Pets & Animal Dog Breeds

Comfrey for Dog Skin Infections


    • According to Dr. Christopher's Herbal Legacy, the first recorded use of wild comfrey dates back more than two millennia to ancient Greece, where Dioscorides reported success in treating illness and injury among the armies of Alexander the Great. Later, in the 16th century, Perecelsus wrote about the numerous uses of comfrey in a monastery setting. Joseph Busch, a gardener at the palace of Catherine the Great at St. Petersburg, Russia, was so impressed with the medicinal powers of comfrey that he sent roots to England for cultivation. In the New World, physician Samuel Thomson wrote of his success treating wounds with comfrey. As herbal medicine fell out of favor, Americans lost track of comfrey for medicinal purposes, but with herbal medicine on the rise again, herbalists have rediscovered this powerful healing plant.

    Comfrey Tea

    • Simmer fresh or dried comfrey roots, stems and leaves slowly for at least an hour, and then strain. Use this tea as a rinse, or soak bandages in it to treat your dog's rashes, clean shallow wounds and bruises.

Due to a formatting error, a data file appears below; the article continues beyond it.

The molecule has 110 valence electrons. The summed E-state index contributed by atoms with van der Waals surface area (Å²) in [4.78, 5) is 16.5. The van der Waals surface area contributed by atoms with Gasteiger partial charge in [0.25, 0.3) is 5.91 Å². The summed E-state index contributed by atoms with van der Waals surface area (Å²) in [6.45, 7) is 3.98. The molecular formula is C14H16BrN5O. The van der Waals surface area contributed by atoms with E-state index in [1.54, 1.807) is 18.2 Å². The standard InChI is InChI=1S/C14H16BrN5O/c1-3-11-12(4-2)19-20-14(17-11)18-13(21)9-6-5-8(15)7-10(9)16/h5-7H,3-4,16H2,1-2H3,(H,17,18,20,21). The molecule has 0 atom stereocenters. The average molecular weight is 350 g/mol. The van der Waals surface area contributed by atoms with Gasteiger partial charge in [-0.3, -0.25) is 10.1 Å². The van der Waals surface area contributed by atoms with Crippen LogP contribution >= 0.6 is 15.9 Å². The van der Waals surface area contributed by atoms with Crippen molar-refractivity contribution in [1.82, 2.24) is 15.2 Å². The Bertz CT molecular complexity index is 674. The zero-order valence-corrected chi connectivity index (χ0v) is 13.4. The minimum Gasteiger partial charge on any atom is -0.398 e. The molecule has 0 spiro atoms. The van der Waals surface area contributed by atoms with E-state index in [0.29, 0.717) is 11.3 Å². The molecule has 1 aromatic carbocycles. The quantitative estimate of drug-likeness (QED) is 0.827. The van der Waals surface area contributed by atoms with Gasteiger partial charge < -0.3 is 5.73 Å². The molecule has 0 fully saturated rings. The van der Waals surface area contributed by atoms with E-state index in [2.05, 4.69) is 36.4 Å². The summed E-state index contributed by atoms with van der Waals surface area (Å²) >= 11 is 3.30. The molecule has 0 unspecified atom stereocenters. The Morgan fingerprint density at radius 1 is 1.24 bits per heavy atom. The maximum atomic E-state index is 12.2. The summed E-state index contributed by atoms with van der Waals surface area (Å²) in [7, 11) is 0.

Comfrey Poultice

    • Pulverize three large comfrey leaves in a blender with just enough water to make the mixture smooth. Thicken with flour. Spread over half of a clean cotton cloth, fold over to form a package, and apply to affected area until dry. Works over your dog's bruises, rashes, clean, shallow wounds or above a fracture site (in addition to, not in place of conventional orthopedic care).

    Comfrey Infused Oil

    • Soak cut comfrey roots, stems and leaves in olive oil to cover for several days. Strain. Apply over your dog's bruises, rashes and clean, shallow wounds.


    • Some herbalists say that because comfrey is high in amino acids and B vitamins, it makes a good addition to a vegetarian diet or to animal feed. But because it is hard to calculate how much comfrey an animal can consume before symptoms of cumulative liver damage appear, it is safest to limit comfrey to external use. Comfrey contains pyrrolizidine alkaloids, which can cause liver damage if taken internally, in large amounts, over a long period of time. Always sterilize any wounds or rashes to be sure they are clean and free of infection before using comfrey to heal the skin. Comfrey causes fast cell regeneration and can make the wound heal over the infection, forming an abscess.

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